Much of this article draws on the KS3 National Strategy document Access and Engagement in history: Teaching pupils for whom English is an additional language (DFES 0656/2002) and more recently published work. Unlike other areas of the site, there is little classroom-based research to back up assertions so I have ‘played safe’ and kept to what has been published. Much of the advice is fairly predictable and what most of you are doing already, no doubt. But finding coherent advice in one place is difficult.
The main concerns
1. The need for joint planning that involves members of the history department and specialist ethnic minority achievement (EMA) staff.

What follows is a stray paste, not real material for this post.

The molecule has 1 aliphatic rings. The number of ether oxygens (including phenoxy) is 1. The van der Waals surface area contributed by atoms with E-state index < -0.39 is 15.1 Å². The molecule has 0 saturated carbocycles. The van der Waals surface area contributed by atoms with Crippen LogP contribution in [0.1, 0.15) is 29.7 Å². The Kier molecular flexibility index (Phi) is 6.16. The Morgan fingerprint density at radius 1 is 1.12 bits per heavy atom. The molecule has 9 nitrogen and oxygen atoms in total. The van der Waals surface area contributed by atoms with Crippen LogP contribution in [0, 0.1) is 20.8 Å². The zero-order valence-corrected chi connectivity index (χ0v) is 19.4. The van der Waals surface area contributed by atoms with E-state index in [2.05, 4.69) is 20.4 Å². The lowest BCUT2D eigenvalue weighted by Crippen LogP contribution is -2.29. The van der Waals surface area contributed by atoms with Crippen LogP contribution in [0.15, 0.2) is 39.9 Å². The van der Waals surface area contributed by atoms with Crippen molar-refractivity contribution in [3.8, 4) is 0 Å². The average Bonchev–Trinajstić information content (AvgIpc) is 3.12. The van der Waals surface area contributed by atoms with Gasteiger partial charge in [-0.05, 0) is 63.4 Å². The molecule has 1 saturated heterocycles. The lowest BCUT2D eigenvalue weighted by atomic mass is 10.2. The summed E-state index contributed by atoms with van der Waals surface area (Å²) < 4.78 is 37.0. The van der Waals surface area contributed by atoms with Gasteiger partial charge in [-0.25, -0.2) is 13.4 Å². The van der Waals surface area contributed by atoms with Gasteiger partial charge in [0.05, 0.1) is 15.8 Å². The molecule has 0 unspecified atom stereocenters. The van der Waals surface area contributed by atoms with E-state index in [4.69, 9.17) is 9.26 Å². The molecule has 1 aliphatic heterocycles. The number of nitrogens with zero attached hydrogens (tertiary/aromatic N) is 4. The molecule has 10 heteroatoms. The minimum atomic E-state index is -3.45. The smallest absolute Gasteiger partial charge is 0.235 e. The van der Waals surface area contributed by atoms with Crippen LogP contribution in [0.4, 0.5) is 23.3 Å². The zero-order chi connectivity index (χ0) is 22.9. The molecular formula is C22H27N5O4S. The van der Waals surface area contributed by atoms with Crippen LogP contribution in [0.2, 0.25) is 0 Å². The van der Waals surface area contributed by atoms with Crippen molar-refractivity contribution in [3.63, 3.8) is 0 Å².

2. The need to ensure that the key history focus is not lost or the thinking challenge diluted just because the pupils lack the necessary fluency in English. How are the pupils with EAL to make progress in history when their reading skills improve if they have been left far behind? OFSTED’s report on learners from ethnic minorities published in October 2001 revealed that there was ‘considerable evidence that once proficiency in English was achieved, the progress for pupils with EAL, across the curriculum, was rapid and their attainment on a par